GPO: opening late every night of the week...

Melbourne's GPO will become home to Sweden's H&M. Photo: Paul Harris

The opening of the first H&M fashion store on April 5 in the former GPO in Melbourne will spark another round of retail invasion and high competition for the Australian labels.

In an interview with BusinessDay, Hans Andersson, the country head of H&M Australia, said the group was very keen to expand as soon as it can secure appropriate stores.

The next one will be in Sydney, speculated to be at 345 George Street, then Brisbane, Adelaide and Perth, in no particular order.

Andersson says for now the stock would be stored and distributed from the new logistics centre at Eastern Creek, Sydney, but as new stores were opened the group would look at leasing similar warehouses in each state.

He says Australia had always been on the Swedish retailer's radar, but finding the proper stores was key.

''We have been looking for at least three years but no sites were appropriate, But when we saw the GPO is was a no brainer,'' he says.

It will open at 10am and queues around the Bourke Street Mall and Elizabeth Street are expected, in a similar way to the rush by Sydneysiders to the opening of the first Zara store in Pitt Street Mall.

The new H&M store opens as experts sense a turnaround in the general retail sector.

Michael Bate, head of retail at Colliers International, says foreign investment, a weaker Australian dollar and the improving housing market were all contributing to gains in Australia's retail sector.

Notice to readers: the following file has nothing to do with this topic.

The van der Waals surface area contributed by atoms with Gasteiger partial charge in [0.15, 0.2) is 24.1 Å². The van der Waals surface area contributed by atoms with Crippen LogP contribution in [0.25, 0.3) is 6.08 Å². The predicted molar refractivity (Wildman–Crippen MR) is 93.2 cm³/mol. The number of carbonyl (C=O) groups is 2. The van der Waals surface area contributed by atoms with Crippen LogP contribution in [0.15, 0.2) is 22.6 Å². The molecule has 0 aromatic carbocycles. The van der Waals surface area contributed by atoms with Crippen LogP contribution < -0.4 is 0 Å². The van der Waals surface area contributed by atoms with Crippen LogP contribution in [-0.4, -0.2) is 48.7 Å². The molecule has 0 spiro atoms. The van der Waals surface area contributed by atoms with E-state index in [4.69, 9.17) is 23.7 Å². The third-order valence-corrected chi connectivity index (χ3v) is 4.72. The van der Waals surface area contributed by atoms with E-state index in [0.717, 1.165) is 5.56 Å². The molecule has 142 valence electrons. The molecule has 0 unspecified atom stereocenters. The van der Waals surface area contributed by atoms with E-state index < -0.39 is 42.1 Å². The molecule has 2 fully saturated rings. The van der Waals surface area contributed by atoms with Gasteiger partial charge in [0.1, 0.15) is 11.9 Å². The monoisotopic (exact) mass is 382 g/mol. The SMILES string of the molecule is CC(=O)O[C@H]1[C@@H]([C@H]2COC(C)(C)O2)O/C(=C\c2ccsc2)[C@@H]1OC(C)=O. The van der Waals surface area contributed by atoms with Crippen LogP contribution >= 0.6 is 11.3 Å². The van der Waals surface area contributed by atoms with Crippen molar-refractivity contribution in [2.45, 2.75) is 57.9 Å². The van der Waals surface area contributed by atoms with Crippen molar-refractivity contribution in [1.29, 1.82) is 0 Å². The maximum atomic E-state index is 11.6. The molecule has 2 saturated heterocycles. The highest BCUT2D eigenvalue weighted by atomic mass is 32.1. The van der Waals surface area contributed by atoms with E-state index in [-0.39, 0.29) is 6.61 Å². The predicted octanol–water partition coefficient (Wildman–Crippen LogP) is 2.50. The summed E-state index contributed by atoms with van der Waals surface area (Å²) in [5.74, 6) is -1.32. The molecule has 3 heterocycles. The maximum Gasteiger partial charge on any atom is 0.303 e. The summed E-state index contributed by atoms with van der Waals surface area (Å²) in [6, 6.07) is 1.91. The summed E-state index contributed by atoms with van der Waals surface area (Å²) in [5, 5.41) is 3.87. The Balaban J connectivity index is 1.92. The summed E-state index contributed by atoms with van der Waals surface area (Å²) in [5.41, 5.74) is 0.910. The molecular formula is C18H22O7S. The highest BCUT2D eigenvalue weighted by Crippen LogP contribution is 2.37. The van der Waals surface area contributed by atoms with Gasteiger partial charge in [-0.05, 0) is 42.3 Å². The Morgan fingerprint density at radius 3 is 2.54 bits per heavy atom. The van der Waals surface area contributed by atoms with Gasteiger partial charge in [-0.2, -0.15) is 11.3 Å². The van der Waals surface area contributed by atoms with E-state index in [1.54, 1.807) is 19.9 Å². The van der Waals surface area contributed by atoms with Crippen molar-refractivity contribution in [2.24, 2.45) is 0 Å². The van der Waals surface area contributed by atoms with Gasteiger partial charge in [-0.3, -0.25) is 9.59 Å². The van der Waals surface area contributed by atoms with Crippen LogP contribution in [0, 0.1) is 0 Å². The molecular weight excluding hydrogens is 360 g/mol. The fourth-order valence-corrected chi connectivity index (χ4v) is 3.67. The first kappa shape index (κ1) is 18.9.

''The healthy increase in retail spending over the past six months annualises out at a very strong 9.4 per cent per annum,'' Bate says.

''There are many factors contributing to this, but one of the more interesting drivers is the amount of foreign investment in Australian property.''

He says the impact of offshore investors on the residential market has a flow-on effect for the retail sector via increased demand and prices for housing.

A new white paper report by Colliers International's director of research, Nora Farren, says interest rate cuts have fuelled strong growth in house prices, which have strengthened household balance sheets and improved consumer confidence, driving more spending.

''The lift in retail spending has now been sustained for a six month period, and is helping to offset soft business investment as the economy transitions away from relying on the mining sector to drive growth,'' Farren says. ''The weaker $A has also assisted curtailing some of the spending leakages to offshore online shopping and outbound tourism.''

The wealth effect from the housing boom, where new homes are furnished with new items, was also boosting retailer bottom lines.

Bate says the increased residential property values had also affected how wealthy consumers feel and, in turn, their propensity to spend.